Russia launched a huge wave of missile strikes across Ukraine while people slept on Thursday, killing at least six civilians, knocking out electricity and forcing a nuclear power plant off the grid.
The first big volley of missile strikes since mid-February shattered the longest calm since Moscow began a campaign to attack Ukraine's civil infrastructure five months ago.
Kyiv said it included an unprecedented six of Russia's small arsenal of kinzhal hypersonic cruise missiles, one of Moscow's most valuable weapons.
"The occupiers can only terrorise civilians. That's all they can do. But it won’t help them. They won’t avoid responsibility for everything they have done," President Volodymyr Zelensky said in a statement, describing strikes that hit infrastructure and residential buildings in ten regions.
Russia's defence ministry said it had carried out a "massive retaliatory strike" on Ukrainian infrastructure as payback for a cross-border raid last week on a village in Russia's Bryansk region.
Villagers in Zolochiv in Ukraine's western Lviv region carried a body in a black plastic bag over the rubble of a brick house completely destroyed by a missile. They put the body into the back of a white van with two others, of at least five people killed there. A dog lay curled up on a carpet in the ruins.
Oksana Ostapenko said the house belonged to her sister Halyna, whose body was still buried under the rubble with two other family members.
"They still haven’t found them. We were hoping that they’re alive. But, they’re not alive,” she said.
Another civilian was reported killed by the missiles in the central Dnipro region. Three civilians were separately reported killed by artillery in Kherson.
In the capital Kyiv, a seven-hour air strike alert through the night was the longest of the Russian air campaign that began in October.
"I heard a very loud explosion, very loud. We quickly jumped out of bed and saw one car on fire. Then the other cars caught on fire as well. The glass shattered on the balconies and windows," said Liudmyla, 58, holding a toddler in her arms.
"The child got scared and jumped out of bed," she said. "How can they do this? How is this possible? They are not humans, I don't know what to call them."
Moscow says its campaign of targeting Ukraine's infrastructure far from the front is intended to reduce its ability to fight. Kyiv says the air strikes have no military purpose and aim to harm and intimidate civilians, a war crime.
Ukrainian officials said it was the first time they had faced so many kinzhal missiles, which Ukraine has no way to shoot down. Russia is believed to have just a few dozen kinzhals, which fly many times faster than the speed of sound and which President Vladimir Putin touts as a weapon for which NATO has no answer.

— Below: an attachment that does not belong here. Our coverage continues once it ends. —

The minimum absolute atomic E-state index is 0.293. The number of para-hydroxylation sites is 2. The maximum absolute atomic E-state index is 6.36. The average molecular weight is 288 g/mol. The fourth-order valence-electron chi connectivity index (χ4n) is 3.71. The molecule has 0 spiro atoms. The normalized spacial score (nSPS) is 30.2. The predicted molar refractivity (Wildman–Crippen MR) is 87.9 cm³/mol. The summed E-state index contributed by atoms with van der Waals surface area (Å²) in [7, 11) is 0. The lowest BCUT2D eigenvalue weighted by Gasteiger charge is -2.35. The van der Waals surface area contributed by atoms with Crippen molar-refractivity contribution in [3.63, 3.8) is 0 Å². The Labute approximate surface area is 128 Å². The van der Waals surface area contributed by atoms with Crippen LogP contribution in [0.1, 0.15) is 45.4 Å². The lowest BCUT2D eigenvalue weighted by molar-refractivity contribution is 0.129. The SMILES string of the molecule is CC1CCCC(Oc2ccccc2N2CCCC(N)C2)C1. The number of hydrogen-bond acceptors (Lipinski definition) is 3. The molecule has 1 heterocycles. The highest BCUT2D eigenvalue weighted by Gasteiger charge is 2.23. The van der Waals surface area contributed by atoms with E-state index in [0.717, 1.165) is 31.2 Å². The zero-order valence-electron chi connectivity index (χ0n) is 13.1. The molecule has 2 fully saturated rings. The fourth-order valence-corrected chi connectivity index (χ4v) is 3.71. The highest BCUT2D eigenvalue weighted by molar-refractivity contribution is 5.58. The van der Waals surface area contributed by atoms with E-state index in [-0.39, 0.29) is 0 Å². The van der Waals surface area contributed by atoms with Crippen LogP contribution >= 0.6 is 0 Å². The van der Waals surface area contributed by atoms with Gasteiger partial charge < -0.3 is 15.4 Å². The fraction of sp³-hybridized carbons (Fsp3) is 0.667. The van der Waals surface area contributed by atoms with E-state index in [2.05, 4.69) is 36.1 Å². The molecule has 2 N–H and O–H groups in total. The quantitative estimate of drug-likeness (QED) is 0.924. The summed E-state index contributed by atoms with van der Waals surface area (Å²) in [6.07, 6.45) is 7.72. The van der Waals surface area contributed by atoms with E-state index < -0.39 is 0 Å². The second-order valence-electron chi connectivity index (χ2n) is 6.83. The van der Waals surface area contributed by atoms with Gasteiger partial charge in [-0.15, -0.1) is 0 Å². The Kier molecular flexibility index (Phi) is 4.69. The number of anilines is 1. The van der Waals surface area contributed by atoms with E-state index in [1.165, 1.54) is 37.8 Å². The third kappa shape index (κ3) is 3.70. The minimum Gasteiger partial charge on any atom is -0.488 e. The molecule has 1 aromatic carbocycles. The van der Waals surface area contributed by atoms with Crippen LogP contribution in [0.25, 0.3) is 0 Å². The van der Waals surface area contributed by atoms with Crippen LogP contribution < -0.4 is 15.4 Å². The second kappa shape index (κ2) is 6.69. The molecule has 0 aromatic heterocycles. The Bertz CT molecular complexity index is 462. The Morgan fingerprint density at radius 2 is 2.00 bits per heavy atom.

Ukraine said the attack had knocked out the power supply to the Zaporizhzhia nuclear power plant, Europe's largest, severing it from the Ukrainian grid and forcing it onto emergency diesel power to prevent a meltdown.
The plant, which Russia has held since capturing it early in the war, is near the front line and both sides have warned in the past of a potential for disaster. Moscow said it was safe.
"The specialists at the plant are working quite professionally, the automation has started up," said Renat Karchaa, adviser to the CEO of Russian state nuclear power operator Rosenergoatom. "There is no threat or danger of a nuclear incident."
U.N. nuclear watchdog chief Rafael Grossi appealed for a protection zone around the plant.
"Each time we are rolling a dice. And if we allow this to continue time after time then one day our luck will run out," Grossi told the IAEA's 35-nation Board of Governors.
Kyiv, the Black Sea port of Odesa and the second-largest city Kharkiv were all hit as missiles targeted a wide arc of targets, stretching from Zhytomyr, Vynnytsia and Rivne in the west to Dnipro and Poltava in central Ukraine, officials said.
Kyiv mayor Vitali Klitschko said 40% of consumers in Kyiv were left without heat. The governor of Odesa region, Maksym Marchenko, said a mass missile attack had hit an energy facility, cutting power. Kharkiv region Governor Oleh Synehubov said the city and region had been hit by 15 strikes.
UKRAINE FIGHTS ON AT BAKHMUT
On the battlefield, the week has seen an apparent shift as Ukraine has decided to stay and fight in Bakhmut, a small city that has borne the brunt of a Russian winter offensive in the bloodiest fighting of the war.
Moscow says it is strategically important as a step to securing the surrounding Donbas region, a major war aim. The West says the ruined city has little value and Russian generals are sacrificing lives to give Putin his only victory since sending hundreds of thousands of reservists into battle at the end of last year.
Ukraine had appeared likely to withdraw from Bakhmut, but has now signalled determination to fight on, with commanders saying they are inflicting enough damage on Russia's assault force to make it worthwhile.
"Each day of the defense of the town allows us to gain time to prepare reserves and prepare for future offensive operations," said Oleksandr Sirskiy, commander of Ukraine's ground forces "The enemy loses the most prepared and combat-capable part of his army."
Yevgeny Prigozhin, head of Russia's Wagner private army which has led the fighting in Bakhmut, said on Wednesday his forces controlled all of the city east of a river through it. Russian forces have been advancing north and south of the city to cut off the Ukrainian garrison but have not yet encircled it.
Moscow, which claims to have annexed a fifth of Ukraine, says it launched its "special military operation" a year ago to combat a security threat. Kyiv and the West call it an unprovoked war to subdue an independent state.